Although the movie is about those characters, it's really about every rider, and I definitely think people in our sport will enjoy it, but I think other people will to, because those emotions are things that everyone feels. Like you, you've never raced a day in your life, and don't intend to, but you can feel those emotion because you have had that emotional experience, too. You're able to feel for them.

It's the same thing as in a film: if the actor, director and writer have done a good job, then you really believe in the character, and you feel those feelings. My movie is really about shared human emotion. I hope people can see past the surface to get to that.

So the film is directed not just to the established cycling fan, but to sports fans in general?

Yeah. I think the movie can really draw people to our sport who might be on the bubble. If there's one thing I most hope for it, it's that. I hope people see it and get excited about our sport. I hope what I've tried to do here will draw people in.

Everyone from a cat 5 to a 2 to a 1 to a pro goes through these things at some level. It's all dependent on what your situation is. It's relative. The suffering is relative. Each guy's sacrifices are relative to their lives. What I hope is that anyone who has the values that if they work hard and sacrifice that they will get something out of it, even if they don't get rich and famous, and that is self-satisfaction, honor, respect and integrity. What I hope is that people see past this being just a bike-racing movie, and that all the people who do their 5K and 10K runs, and the group rides and the triathlons, and even people outside of sports - the writers and artists, the elementary school teachers in cities who do it because they love it, that people like that will get something out of the movie.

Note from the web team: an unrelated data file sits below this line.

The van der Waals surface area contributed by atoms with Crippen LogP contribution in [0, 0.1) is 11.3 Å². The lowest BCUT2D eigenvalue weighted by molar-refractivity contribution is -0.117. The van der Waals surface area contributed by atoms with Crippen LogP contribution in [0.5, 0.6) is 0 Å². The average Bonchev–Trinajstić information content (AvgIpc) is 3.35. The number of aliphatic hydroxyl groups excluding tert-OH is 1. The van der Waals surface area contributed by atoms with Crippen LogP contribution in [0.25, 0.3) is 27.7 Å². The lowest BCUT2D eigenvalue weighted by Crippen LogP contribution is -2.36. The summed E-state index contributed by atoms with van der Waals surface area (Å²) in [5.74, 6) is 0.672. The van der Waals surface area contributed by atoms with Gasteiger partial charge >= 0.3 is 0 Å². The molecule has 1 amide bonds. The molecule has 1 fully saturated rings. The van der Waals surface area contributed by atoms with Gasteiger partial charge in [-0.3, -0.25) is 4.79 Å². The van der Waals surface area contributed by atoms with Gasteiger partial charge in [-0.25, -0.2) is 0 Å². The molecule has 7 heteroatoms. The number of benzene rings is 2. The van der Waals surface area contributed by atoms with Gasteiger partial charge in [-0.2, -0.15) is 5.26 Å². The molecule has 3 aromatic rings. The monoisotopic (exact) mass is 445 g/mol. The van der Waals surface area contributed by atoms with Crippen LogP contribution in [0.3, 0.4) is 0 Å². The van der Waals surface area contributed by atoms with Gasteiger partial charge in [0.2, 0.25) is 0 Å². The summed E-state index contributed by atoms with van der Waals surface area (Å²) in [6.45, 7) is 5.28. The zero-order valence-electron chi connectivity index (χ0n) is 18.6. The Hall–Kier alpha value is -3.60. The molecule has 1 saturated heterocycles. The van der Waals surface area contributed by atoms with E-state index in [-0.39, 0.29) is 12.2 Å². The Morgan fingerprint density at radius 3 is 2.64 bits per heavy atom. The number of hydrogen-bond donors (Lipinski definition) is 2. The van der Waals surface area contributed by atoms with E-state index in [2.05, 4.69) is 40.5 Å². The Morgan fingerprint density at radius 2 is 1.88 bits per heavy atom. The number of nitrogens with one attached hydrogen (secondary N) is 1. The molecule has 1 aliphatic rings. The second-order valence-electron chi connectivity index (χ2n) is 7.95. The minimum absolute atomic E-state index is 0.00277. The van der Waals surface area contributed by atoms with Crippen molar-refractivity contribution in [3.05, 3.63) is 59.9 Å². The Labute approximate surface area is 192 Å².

I hear that from everyone that sees it: that there's a piece in there for everyone that they can relate to very directly and hearing that makes me feel really good. I hope the film will cross boundaries and interest more than road cyclists; because for anyone, in order to do anything that's really difficult, there are these shared human experiences and these struggles and emotions.

I think that's why we love drama, and why we love sport.

Inquiries about Jamie or his film can be made in care of jaime@dailypeloton.com